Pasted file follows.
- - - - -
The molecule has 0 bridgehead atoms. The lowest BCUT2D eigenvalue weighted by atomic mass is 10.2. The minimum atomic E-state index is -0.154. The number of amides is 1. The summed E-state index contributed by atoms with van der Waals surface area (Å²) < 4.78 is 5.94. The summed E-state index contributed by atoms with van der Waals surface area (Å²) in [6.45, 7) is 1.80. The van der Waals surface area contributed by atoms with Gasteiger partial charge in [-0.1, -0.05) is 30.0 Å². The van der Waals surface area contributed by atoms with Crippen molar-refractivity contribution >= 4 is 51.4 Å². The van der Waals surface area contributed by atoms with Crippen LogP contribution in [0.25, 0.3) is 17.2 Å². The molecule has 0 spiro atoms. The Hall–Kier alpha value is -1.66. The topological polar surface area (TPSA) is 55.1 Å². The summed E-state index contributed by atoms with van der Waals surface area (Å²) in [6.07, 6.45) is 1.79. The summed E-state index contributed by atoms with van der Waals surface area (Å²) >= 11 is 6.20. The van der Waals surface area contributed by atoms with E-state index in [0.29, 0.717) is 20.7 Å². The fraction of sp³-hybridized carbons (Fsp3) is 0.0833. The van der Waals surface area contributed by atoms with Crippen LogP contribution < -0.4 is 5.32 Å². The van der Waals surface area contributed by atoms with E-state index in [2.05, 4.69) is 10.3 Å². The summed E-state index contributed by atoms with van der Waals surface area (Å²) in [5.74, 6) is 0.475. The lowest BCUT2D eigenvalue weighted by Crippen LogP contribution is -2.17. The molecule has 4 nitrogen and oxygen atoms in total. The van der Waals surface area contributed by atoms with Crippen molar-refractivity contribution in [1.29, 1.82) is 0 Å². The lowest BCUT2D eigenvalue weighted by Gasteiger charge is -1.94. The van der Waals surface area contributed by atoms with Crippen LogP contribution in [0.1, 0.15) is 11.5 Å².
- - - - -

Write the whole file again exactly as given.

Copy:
The molecule has 0 bridgehead atoms. The lowest BCUT2D eigenvalue weighted by atomic mass is 10.2. The minimum atomic E-state index is -0.154. The number of amides is 1. The summed E-state index contributed by atoms with van der Waals surface area (Å²) < 4.78 is 5.94. The summed E-state index contributed by atoms with van der Waals surface area (Å²) in [6.45, 7) is 1.80. The van der Waals surface area contributed by atoms with Gasteiger partial charge in [-0.1, -0.05) is 30.0 Å². The van der Waals surface area contributed by atoms with Crippen molar-refractivity contribution >= 4 is 51.4 Å². The van der Waals surface area contributed by atoms with Crippen LogP contribution in [0.25, 0.3) is 17.2 Å². The molecule has 0 spiro atoms. The Hall–Kier alpha value is -1.66. The topological polar surface area (TPSA) is 55.1 Å². The summed E-state index contributed by atoms with van der Waals surface area (Å²) in [6.07, 6.45) is 1.79. The summed E-state index contributed by atoms with van der Waals surface area (Å²) >= 11 is 6.20. The van der Waals surface area contributed by atoms with E-state index in [0.29, 0.717) is 20.7 Å². The fraction of sp³-hybridized carbons (Fsp3) is 0.0833. The van der Waals surface area contributed by atoms with Crippen LogP contribution < -0.4 is 5.32 Å². The van der Waals surface area contributed by atoms with E-state index in [2.05, 4.69) is 10.3 Å². The summed E-state index contributed by atoms with van der Waals surface area (Å²) in [5.74, 6) is 0.475. The lowest BCUT2D eigenvalue weighted by Crippen LogP contribution is -2.17. The molecule has 4 nitrogen and oxygen atoms in total. The van der Waals surface area contributed by atoms with Crippen molar-refractivity contribution in [1.29, 1.82) is 0 Å². The lowest BCUT2D eigenvalue weighted by Gasteiger charge is -1.94. The van der Waals surface area contributed by atoms with Crippen LogP contribution in [0.1, 0.15) is 11.5 Å².